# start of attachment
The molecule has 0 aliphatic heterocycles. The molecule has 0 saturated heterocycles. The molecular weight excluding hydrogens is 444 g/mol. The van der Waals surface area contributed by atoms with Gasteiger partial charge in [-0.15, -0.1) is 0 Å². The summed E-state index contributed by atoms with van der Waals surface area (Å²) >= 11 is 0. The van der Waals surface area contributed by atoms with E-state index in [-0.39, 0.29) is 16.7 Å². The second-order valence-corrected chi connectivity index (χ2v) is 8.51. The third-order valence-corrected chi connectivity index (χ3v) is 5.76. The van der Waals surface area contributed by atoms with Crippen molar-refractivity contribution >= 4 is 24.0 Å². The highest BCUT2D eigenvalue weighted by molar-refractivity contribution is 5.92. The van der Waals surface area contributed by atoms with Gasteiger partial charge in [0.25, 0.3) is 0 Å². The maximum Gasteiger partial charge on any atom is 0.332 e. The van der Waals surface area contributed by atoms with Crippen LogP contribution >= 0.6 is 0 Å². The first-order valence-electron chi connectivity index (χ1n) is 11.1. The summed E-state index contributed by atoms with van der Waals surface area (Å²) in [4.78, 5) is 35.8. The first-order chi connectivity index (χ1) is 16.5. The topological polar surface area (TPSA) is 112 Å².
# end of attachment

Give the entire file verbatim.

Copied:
The molecule has 0 aliphatic heterocycles. The molecule has 0 saturated heterocycles. The molecular weight excluding hydrogens is 444 g/mol. The van der Waals surface area contributed by atoms with Gasteiger partial charge in [-0.15, -0.1) is 0 Å². The summed E-state index contributed by atoms with van der Waals surface area (Å²) >= 11 is 0. The van der Waals surface area contributed by atoms with E-state index in [-0.39, 0.29) is 16.7 Å². The second-order valence-corrected chi connectivity index (χ2v) is 8.51. The third-order valence-corrected chi connectivity index (χ3v) is 5.76. The van der Waals surface area contributed by atoms with Crippen molar-refractivity contribution >= 4 is 24.0 Å². The highest BCUT2D eigenvalue weighted by molar-refractivity contribution is 5.92. The van der Waals surface area contributed by atoms with Gasteiger partial charge in [0.25, 0.3) is 0 Å². The maximum Gasteiger partial charge on any atom is 0.332 e. The van der Waals surface area contributed by atoms with Crippen LogP contribution >= 0.6 is 0 Å². The first-order valence-electron chi connectivity index (χ1n) is 11.1. The summed E-state index contributed by atoms with van der Waals surface area (Å²) in [4.78, 5) is 35.8. The first-order chi connectivity index (χ1) is 16.5. The topological polar surface area (TPSA) is 112 Å².